UK ministers were warned local lockdowns could fuel racial tensions

Nicola Davis
·3-min read
<span>Photograph: Oli Scarff/AFP/Getty Images</span>
Photograph: Oli Scarff/AFP/Getty Images

The government has been accused of being “tone deaf” for its sudden introduction of further lockdown restrictions in the north of England last month shortly after being warned that local interventions could fuel racial tensions.

Documents released by the government’s Scientific Advisory Group for Emergencies (Sage) warned that in areas with vulnerable or marginalised communities local interventions could make people feel stigmatised, damage trust in government and lead to social unrest.

The document from a group of behavioural science experts known as SPI-B, dated 27 July, was provided to Sage for their meeting on 30 July. In it they noted that “marginalised and/or ethnic minority communities (eg BAME) which are already more susceptible to coronavirus due to wider structural inequalities may also be particularly vulnerable to the effects of local restrictions”.

In particular the group criticised the use of the term “lockdown”, saying it can be seen to emphasise blame.

Later that evening, and a day before a major religious festival, the health secretary, Matt Hancock, announced an increase in restrictions in the North of England, scuppering many families’ plans for Eid. The announcement led to criticism, with locals in the areas saying they felt singled out. It was announced on Friday that the restrictions would stay in place for a third week.

Dr Zubaida Haque, interim director of the Runnymede Trust and a member of the Independent Sage group, said the documents showed the government response was “tone deaf”.

“It does raise a serious question … essentially are those groups [of experts] there for the sake of appearance as opposed to government making decisions based on expert and scientific advice,” she said, adding the government “clearly ignored” the SPI-B evidence.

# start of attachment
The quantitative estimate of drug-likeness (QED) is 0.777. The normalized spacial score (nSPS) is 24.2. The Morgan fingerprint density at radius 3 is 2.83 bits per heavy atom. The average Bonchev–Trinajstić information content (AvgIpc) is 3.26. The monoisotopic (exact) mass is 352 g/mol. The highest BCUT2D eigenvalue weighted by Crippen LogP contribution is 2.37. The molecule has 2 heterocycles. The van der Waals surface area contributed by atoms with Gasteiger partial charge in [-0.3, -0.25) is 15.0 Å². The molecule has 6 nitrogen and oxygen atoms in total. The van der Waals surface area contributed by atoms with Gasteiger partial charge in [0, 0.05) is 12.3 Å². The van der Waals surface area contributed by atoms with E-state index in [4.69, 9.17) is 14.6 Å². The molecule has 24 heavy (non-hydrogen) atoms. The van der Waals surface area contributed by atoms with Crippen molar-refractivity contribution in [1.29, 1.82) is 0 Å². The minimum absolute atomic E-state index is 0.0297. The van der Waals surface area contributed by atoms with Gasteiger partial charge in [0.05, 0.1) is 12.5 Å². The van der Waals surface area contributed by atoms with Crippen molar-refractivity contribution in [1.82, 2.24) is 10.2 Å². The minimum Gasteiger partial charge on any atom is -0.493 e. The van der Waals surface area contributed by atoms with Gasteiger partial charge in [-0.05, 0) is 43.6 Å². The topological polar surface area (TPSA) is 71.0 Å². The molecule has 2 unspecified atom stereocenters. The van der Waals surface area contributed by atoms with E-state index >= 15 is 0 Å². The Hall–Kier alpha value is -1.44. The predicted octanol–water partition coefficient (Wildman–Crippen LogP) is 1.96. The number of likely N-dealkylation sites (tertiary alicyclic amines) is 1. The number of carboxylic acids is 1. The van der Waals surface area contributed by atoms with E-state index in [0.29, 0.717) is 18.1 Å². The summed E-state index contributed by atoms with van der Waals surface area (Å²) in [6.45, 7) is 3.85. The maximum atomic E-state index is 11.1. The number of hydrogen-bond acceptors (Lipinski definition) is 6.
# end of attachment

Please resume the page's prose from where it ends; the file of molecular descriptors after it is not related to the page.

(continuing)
“The bigger question I think is whether [the government] thinks the equality impact aspect is at all important in terms of the measures that they are rolling out in relation to Covid-19,” Haque said, noting several groups have raised concerns about a lack of equality impact assessments of such interventions.

In the document the SPI-B team had responded to questions from Sage. One question they were asked was: in areas with vulnerable or marginalised communities, how can government ensure measures are equitable and non-discriminatory?

The groups’s response flagged that while local interventions could bring people together, they could also make people feel isolated and stigmatised, which could damage trust in local and national government and affect adherence to public health measures.

“These communities disproportionately live in crowded accommodation or multi-generational households and are more likely to be financially disadvantaged by restrictions (eg employed in sectors with no potential for furlough). Given the current epidemiological trend of transmission concentrations within BAME communities, there is the risk of racial stigmatisation and discrimination.”

The scientists further noted that local interventions must be taken with care.

“Measures should be implemented in a way that is equitable and takes into account the potential for restrictions to penalise marginalised social groups more heavily,” they wrote, adding that communication with local leaders is key, together with careful messaging that is sensitive and culturally appropriate.

Dr Michael Head, senior research fellow in global health at the University of Southampton criticised the handling of increased restrictions in the North of England.

“Outbreaks can be best addressed with leadership from local public health directorates, who have greater understanding and relationships with their local population,” he said. “That did not happen in Greater Manchester, with centralised decision-making and delayed communication to the public health directorate. All vulnerable people have to be treated with respect and understanding, which was not something we necessarily saw with the Greater Manchester lockdown, where Conservative MP Craig Whittaker made unhelpful baseless claims around the Muslim community.”

The MP had claimed the “vast majority” of people breaching coronavirus lockdown rules were from BAME communities.